Jesus said, “Let the little children come to me and do not hinder them, for to such belongs the kingdom of heaven”—Matthew 19:14.
Two and a half years ago we relocated to Philadelphia. After planting and pastoring a church in Manhattan, my husband, Deryck, had enrolled to pursue further studies at Westminster Theological Seminary. We found great schools for the kids, a perfect job, a lovely home, and of course an excellent seminary! Now all that was left was to find a church we could call home—no small feat for our very particular family.
On our list was:
- Excellent preaching, clear gospel proclamation and robust theology (thank you, Dr. Goligher!).
- An invested community (evident in so many ways from our first visit to Tenth).
- A wonderful children’s program (exceeded our expectations!).
- A church that was outward-focused, a place where we could feel comfortable inviting neighbors or friends from work, a church that cared about reaching the city.
Of the many (and growing) ways in which Tenth is blessing and reaching out to those in our city, one that stood out and delighted me was to discover that we had a ministry for children with special needs. As a parent, I deeply appreciate children’s ministries: dedicated workers who love God and his Word, who come alongside parents in their biblical mandate to “bring them up in the discipline and instruction of the Lord” (Ephesians 6:4). In addition, it allows me to fully participate in a Sunday service and be discipled under the Word of God, having peace of mind that my children are in good hands. For those who have tried to listen to a sermon while looking after a squirming toddler, you will, like me, have caught about 10% of the content at best! Imagine this multiplied for parents of children with special needs.
The Center for Disease Control’s latest statistics show that one in 88 children is diagnosed with Autism Spectrum Disorder (ASD). It is estimated that 14% of all children will have a disability of some sort. I love that as a church we are prepared and committed to teaching all children the Word of God, doing what we can to make church a safe and fun place and coming alongside these particularly courageous families. Barb Newman, in her book Autism and Your Church, tells the story of Jessica, a young woman diagnosed with ASD who insightfully says, “My body has autism, but my spirit does not.”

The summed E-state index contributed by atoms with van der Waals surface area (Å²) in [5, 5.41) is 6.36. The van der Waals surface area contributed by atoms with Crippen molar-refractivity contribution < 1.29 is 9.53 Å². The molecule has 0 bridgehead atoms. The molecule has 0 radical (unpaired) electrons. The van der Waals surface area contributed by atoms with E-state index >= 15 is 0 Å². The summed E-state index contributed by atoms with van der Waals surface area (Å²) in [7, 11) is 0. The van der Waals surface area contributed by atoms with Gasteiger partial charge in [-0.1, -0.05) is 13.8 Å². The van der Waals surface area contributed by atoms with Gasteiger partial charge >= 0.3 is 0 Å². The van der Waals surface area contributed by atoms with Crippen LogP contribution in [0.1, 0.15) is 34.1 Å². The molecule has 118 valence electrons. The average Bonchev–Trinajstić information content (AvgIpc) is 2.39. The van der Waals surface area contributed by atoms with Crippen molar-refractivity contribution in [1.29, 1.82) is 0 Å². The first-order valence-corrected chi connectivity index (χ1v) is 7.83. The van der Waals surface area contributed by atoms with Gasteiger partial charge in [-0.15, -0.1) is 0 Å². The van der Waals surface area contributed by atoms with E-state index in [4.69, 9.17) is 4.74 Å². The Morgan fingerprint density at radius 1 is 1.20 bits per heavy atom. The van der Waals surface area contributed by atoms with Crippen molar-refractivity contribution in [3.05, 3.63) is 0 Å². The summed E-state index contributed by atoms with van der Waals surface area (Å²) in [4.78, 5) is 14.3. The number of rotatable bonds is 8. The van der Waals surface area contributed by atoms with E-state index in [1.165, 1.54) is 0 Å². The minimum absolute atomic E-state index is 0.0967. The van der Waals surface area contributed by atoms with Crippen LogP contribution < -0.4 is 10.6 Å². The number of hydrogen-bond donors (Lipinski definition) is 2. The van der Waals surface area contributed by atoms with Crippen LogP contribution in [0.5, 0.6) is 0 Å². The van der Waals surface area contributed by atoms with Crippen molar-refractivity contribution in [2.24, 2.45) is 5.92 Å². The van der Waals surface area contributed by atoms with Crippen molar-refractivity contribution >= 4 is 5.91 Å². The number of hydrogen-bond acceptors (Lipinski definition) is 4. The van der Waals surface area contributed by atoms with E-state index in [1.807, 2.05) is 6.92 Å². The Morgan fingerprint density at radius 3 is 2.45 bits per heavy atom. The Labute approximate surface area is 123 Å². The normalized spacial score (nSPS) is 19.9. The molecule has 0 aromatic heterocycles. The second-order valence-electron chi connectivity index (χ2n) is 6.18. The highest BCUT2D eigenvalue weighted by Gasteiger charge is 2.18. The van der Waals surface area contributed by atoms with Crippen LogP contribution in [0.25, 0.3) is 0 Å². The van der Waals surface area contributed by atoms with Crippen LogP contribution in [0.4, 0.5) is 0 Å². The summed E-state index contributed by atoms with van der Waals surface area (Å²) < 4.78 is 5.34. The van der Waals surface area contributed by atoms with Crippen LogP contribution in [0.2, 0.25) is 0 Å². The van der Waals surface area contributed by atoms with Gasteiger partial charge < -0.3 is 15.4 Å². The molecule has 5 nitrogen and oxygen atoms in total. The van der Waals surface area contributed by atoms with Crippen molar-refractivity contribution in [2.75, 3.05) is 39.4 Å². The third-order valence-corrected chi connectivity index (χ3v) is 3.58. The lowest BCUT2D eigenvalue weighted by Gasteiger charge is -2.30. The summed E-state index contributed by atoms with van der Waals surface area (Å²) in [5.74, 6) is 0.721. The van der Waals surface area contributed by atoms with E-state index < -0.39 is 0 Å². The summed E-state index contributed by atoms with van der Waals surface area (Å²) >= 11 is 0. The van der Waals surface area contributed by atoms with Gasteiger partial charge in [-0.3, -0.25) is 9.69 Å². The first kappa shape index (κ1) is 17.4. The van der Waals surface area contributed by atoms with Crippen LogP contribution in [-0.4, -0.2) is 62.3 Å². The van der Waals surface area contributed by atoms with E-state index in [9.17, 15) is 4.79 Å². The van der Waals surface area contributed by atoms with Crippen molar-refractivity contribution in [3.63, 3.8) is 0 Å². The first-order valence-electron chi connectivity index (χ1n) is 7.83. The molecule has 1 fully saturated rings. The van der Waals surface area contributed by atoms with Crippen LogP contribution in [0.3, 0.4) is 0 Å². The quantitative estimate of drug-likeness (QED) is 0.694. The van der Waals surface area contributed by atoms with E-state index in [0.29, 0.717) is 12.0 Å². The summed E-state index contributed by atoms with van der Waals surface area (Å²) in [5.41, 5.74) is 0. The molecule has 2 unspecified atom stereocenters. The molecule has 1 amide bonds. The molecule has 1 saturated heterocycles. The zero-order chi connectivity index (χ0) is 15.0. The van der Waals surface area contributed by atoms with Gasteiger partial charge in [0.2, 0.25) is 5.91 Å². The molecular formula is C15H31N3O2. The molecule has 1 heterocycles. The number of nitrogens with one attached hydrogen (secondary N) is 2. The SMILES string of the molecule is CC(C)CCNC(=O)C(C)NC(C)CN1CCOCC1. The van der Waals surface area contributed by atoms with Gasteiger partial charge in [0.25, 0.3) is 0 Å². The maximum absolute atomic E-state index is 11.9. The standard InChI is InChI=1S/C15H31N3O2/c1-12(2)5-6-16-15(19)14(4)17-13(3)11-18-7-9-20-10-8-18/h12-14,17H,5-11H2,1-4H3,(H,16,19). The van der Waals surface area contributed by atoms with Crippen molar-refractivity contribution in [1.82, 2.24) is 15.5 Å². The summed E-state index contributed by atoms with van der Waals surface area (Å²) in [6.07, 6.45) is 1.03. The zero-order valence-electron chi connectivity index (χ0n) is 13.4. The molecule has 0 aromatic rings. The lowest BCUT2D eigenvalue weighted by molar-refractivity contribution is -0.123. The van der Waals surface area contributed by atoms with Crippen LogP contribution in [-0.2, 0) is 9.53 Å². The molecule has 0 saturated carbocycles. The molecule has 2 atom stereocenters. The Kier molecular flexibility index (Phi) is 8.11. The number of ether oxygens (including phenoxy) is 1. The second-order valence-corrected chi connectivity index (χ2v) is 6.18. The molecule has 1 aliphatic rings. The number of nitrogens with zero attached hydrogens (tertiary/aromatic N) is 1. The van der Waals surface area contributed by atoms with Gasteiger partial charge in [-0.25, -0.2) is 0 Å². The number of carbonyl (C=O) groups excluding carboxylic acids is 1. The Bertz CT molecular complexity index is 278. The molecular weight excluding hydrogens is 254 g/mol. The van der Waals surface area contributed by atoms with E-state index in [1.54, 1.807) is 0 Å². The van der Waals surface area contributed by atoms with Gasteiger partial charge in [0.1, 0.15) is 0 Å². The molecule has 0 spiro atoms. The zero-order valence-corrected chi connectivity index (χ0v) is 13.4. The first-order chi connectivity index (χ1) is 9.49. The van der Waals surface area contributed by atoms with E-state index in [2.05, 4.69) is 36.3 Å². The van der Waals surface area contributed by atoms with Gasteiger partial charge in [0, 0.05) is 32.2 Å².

Just over a year ago I moved from admiring this ministry at a distance to actively serving in the classroom. I have been humbled and inspired by the parents as I get to know four of the children and how they make Sundays such fun! We learn God’s Word through stories, songs, and hands-on activities. We get to blow bubbles, smear shaving foam on the table, dig for objects in giant tubs of rice, and sing our favorite songs at the tops of our voices with actions to match! One is a great friend, always ensuring that the other three boys have what they need. Another never tires of listening to a Dr. Seuss book or singing a rousing version of a beloved song. And one has taught me all I know about bugs and continues to astonish me with how smart he is. And then there is the gentle, smiling soul who puts me to shame by having memorized Psalm 23!
A great blessing to all of these families is that their children love to come to church! When you have a child with special needs, life is unpredictable, and the simplest of errands can become fraught with difficulty. To be able to come to church to listen to the Word of God, fellowship with friends, and know that your child is happy, safe, and growing with God is priceless.
Working as a pediatric occupational therapist at a local children’s hospital, I unashamedly brag about our Children with Special Needs Ministry! In a world where people are so cynical about the church and can list so many of her faults, it is wonderful to mention this as one of the ways we are blessing families in the city.
For more information about special needs ministries at Tenth, including volunteer opportunities during both morning services, email [email protected].